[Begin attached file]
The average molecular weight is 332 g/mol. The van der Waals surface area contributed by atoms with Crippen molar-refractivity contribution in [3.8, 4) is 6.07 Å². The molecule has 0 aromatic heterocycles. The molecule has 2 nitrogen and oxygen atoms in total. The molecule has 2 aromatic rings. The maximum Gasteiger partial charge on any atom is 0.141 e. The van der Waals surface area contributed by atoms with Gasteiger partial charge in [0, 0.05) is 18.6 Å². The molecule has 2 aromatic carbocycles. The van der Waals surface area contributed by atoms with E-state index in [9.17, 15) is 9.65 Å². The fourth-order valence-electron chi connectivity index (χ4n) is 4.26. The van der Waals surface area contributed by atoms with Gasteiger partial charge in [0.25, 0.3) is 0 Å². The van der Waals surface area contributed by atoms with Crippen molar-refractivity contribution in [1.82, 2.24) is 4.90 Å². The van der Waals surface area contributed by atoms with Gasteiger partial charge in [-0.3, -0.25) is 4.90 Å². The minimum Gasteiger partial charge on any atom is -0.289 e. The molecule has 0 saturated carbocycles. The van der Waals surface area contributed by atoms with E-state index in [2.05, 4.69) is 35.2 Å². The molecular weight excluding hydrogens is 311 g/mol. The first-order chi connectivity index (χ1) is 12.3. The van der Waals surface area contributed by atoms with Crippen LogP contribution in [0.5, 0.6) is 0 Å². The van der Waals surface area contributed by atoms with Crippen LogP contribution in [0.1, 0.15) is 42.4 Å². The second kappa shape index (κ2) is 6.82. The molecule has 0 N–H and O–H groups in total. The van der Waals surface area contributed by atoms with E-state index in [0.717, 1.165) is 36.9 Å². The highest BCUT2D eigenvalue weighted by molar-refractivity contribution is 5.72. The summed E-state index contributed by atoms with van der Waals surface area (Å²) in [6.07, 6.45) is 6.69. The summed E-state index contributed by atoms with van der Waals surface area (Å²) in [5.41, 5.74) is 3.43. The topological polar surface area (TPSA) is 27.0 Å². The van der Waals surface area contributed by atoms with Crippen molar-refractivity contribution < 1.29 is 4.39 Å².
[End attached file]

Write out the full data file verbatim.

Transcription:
The average molecular weight is 332 g/mol. The van der Waals surface area contributed by atoms with Crippen molar-refractivity contribution in [3.8, 4) is 6.07 Å². The molecule has 0 aromatic heterocycles. The molecule has 2 nitrogen and oxygen atoms in total. The molecule has 2 aromatic rings. The maximum Gasteiger partial charge on any atom is 0.141 e. The van der Waals surface area contributed by atoms with Gasteiger partial charge in [0, 0.05) is 18.6 Å². The molecule has 2 aromatic carbocycles. The van der Waals surface area contributed by atoms with E-state index in [9.17, 15) is 9.65 Å². The fourth-order valence-electron chi connectivity index (χ4n) is 4.26. The van der Waals surface area contributed by atoms with Gasteiger partial charge in [0.25, 0.3) is 0 Å². The van der Waals surface area contributed by atoms with Crippen molar-refractivity contribution in [1.82, 2.24) is 4.90 Å². The van der Waals surface area contributed by atoms with Gasteiger partial charge in [-0.3, -0.25) is 4.90 Å². The minimum Gasteiger partial charge on any atom is -0.289 e. The molecule has 0 saturated carbocycles. The van der Waals surface area contributed by atoms with E-state index in [2.05, 4.69) is 35.2 Å². The molecular weight excluding hydrogens is 311 g/mol. The first-order chi connectivity index (χ1) is 12.3. The van der Waals surface area contributed by atoms with Crippen LogP contribution in [0.5, 0.6) is 0 Å². The van der Waals surface area contributed by atoms with Crippen LogP contribution in [0.1, 0.15) is 42.4 Å². The second kappa shape index (κ2) is 6.82. The molecule has 0 N–H and O–H groups in total. The van der Waals surface area contributed by atoms with E-state index in [0.717, 1.165) is 36.9 Å². The highest BCUT2D eigenvalue weighted by molar-refractivity contribution is 5.72. The summed E-state index contributed by atoms with van der Waals surface area (Å²) in [6.07, 6.45) is 6.69. The summed E-state index contributed by atoms with van der Waals surface area (Å²) in [5.41, 5.74) is 3.43. The topological polar surface area (TPSA) is 27.0 Å². The van der Waals surface area contributed by atoms with Crippen molar-refractivity contribution < 1.29 is 4.39 Å².